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Old 02-20-2015, 06:21 PM   #22
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Taken from another forum about the R-9...

I've just come across another referrence that mentions a little about the Curtiss R-9. It is "U.S. Military Aircraft Designations and Serials since 1909" compiled by John Andrade and published by Midland Counties Publications of the U.K. in 1979. This book lists the Army, Air force and Navy serial numbers (not the manufacturer's serial numbers) assigned by aircraft type, and it includes a word or two about each aircraft type.

For the undesignated aircraft, which are the ones built between 1909 and 1919, the listings for the Curtiss R planes include the following: "The R-9 was the bomber version of the R-6, with the pilot relocated in the front cockpit; the US Navy received 40 (BuA 302 -341). ten of which were handed over to the U.S. Army and re-serialed ( 39035 - 39042, 39748 ), and a few R-6 were converted to R-9." There is also a mention that the R-6 and R-9 had three-bay wings which was a modification from the R-4 which I assume had two-bay wings. It also mentions that some R-6 were upgraded with 200 horsepower Liberty engines which made them R-6L while all of the R-9 were fitted with this more powerful engine.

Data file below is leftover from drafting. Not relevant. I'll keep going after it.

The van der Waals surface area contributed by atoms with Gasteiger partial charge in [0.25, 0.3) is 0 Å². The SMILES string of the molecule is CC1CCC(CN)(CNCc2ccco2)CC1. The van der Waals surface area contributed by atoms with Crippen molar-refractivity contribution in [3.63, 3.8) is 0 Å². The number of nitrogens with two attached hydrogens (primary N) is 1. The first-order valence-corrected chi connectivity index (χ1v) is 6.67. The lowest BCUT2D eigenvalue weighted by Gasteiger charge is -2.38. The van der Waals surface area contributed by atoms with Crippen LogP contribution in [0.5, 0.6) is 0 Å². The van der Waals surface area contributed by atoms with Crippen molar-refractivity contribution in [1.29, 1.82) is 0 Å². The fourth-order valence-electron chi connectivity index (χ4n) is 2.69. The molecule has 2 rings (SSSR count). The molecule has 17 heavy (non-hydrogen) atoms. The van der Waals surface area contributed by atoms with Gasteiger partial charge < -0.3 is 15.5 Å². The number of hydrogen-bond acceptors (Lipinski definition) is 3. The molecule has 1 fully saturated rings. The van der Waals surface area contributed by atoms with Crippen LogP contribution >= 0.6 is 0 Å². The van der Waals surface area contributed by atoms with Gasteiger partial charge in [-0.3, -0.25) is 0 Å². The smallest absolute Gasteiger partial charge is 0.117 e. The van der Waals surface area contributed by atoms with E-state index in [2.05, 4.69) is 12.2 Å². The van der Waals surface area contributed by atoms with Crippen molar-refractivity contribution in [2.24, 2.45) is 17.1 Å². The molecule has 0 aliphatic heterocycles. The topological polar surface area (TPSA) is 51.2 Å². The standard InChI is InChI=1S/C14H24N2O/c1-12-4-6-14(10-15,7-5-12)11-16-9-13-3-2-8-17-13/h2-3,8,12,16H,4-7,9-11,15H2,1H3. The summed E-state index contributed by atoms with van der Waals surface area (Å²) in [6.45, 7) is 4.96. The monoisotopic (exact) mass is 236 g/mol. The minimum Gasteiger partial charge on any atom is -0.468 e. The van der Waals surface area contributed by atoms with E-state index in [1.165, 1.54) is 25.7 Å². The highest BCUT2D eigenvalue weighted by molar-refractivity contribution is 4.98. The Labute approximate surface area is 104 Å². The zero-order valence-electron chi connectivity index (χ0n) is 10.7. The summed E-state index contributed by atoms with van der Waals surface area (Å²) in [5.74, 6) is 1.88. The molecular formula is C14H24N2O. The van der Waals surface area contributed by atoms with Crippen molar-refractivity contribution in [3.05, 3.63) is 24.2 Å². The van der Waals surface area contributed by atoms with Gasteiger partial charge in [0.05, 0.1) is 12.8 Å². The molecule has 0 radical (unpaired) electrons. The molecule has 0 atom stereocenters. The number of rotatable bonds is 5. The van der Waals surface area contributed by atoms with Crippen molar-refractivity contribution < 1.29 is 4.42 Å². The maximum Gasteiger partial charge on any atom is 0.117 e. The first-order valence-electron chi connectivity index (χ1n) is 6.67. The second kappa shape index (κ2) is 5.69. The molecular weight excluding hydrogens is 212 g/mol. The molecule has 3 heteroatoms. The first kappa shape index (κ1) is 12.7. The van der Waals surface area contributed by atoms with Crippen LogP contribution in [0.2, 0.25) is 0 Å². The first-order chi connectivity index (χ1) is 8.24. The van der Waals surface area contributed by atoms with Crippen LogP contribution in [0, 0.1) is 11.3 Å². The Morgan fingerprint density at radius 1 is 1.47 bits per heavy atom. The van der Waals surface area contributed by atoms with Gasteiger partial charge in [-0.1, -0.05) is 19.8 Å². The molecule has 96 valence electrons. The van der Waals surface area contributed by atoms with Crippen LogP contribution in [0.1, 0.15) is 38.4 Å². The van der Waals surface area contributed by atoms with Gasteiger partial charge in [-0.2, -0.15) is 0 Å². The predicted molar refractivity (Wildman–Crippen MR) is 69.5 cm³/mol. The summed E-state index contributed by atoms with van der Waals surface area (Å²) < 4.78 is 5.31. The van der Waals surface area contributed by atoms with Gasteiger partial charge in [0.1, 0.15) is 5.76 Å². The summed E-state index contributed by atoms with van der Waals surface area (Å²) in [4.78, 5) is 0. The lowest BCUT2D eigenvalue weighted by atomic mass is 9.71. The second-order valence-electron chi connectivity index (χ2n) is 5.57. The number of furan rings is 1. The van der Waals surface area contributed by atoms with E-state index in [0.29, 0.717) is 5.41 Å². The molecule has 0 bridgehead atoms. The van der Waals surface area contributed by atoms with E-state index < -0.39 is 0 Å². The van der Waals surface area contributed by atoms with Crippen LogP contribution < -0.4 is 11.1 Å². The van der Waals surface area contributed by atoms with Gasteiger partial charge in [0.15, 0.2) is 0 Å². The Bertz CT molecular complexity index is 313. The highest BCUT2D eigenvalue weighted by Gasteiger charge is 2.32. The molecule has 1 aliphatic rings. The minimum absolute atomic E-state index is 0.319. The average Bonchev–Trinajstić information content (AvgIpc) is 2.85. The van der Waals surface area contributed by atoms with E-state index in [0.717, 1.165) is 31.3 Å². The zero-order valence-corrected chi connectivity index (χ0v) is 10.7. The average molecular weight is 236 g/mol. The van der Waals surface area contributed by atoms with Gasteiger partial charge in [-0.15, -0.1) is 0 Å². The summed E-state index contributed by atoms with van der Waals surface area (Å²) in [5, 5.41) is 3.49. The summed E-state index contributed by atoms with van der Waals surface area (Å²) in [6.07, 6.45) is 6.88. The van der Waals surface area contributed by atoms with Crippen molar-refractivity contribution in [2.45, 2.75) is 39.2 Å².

Most of this reference tracks with the Bowers information kindly shared by Baclightning, but there is a discrepancy between the references in the numbers produced with Andrade saying the total was 40 being built for the U.S. Navy of which 10 were given to the Army Air Service while Bowers reports 112 being built for the U.S. Navy of which 10 were given to the Army Air Service. The question then becomes which reference is accurate? My first thought is that the Andrade source backs up his totals with specific Navy and Air Service serial numbers for the the R-9 aircraft and this gives me a bit more confidence in these numbers. Off the top oc my head I suppose that perhaps the Bowers number includes the R-6 aircraft that were converted to the R-9 bomber configurations, but that would mean that 72 of the 176 R-6 aircraft built by Curtiss were converted to R-9 which seems to me to be a very high number. On the other hand this might also be the root of the conflicting sources on whether it was the Curtiss R-6 or the R-9 that was the first U.S. built military aircraft to be used in World War I. It could be that both answers are accurate if the aircraft were R-9 converted from R-6 configuration. This is all just brainstorming though. Does anyone have any additional references that might shed more light on the Curtiss R-9 production numbers or whether it was the R-6 or R-9 that was the first U.S. built military aircraft to be used in World War I?

Curtiss Navy planes... (looks like they could be R9's)

The Huntington at NAS, Pensacola, Florida with an experimental catapult installed over the aft gun and fan tail. Here a seaplane is being checked for launching. These early experiments were the beginnings of US Naval Aviation and was the crucial link to the first Aircraft Carriers of the US Navy.
Attached Images
File Type: jpg USS-Huntington-plane.jpg (37.7 KB, 1 views)
File Type: jpg USS-Huntington-plane-2.jpg (28.4 KB, 1 views)

Last edited by TCT1911; 02-20-2015 at 06:36 PM.
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